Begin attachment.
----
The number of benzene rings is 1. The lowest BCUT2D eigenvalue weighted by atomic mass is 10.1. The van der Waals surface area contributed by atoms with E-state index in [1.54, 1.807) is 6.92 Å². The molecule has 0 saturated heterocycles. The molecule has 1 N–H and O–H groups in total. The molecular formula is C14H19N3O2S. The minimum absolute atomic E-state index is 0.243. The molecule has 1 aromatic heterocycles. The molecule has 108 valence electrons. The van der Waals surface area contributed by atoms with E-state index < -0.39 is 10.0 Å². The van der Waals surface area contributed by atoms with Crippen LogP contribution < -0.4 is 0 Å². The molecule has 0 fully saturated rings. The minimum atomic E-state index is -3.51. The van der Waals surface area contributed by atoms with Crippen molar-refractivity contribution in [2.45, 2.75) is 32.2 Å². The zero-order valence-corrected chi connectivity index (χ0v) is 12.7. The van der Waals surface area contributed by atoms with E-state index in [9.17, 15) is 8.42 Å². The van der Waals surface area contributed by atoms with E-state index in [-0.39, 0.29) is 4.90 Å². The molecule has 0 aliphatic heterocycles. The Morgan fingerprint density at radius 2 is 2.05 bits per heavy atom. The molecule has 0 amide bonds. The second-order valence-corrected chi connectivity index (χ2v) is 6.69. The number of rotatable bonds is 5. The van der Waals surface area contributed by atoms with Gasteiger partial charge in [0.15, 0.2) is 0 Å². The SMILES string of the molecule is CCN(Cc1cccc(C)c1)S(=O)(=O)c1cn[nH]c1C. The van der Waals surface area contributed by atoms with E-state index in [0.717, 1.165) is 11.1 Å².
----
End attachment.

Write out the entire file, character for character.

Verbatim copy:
The number of benzene rings is 1. The lowest BCUT2D eigenvalue weighted by atomic mass is 10.1. The van der Waals surface area contributed by atoms with E-state index in [1.54, 1.807) is 6.92 Å². The molecule has 0 saturated heterocycles. The molecule has 1 N–H and O–H groups in total. The molecular formula is C14H19N3O2S. The minimum absolute atomic E-state index is 0.243. The molecule has 1 aromatic heterocycles. The molecule has 108 valence electrons. The van der Waals surface area contributed by atoms with E-state index < -0.39 is 10.0 Å². The van der Waals surface area contributed by atoms with Crippen LogP contribution < -0.4 is 0 Å². The molecule has 0 fully saturated rings. The minimum atomic E-state index is -3.51. The van der Waals surface area contributed by atoms with Crippen molar-refractivity contribution in [2.45, 2.75) is 32.2 Å². The zero-order valence-corrected chi connectivity index (χ0v) is 12.7. The van der Waals surface area contributed by atoms with E-state index in [9.17, 15) is 8.42 Å². The van der Waals surface area contributed by atoms with E-state index in [-0.39, 0.29) is 4.90 Å². The molecule has 0 aliphatic heterocycles. The Morgan fingerprint density at radius 2 is 2.05 bits per heavy atom. The molecule has 0 amide bonds. The second-order valence-corrected chi connectivity index (χ2v) is 6.69. The number of rotatable bonds is 5. The van der Waals surface area contributed by atoms with Gasteiger partial charge in [0.15, 0.2) is 0 Å². The SMILES string of the molecule is CCN(Cc1cccc(C)c1)S(=O)(=O)c1cn[nH]c1C. The van der Waals surface area contributed by atoms with E-state index in [0.717, 1.165) is 11.1 Å².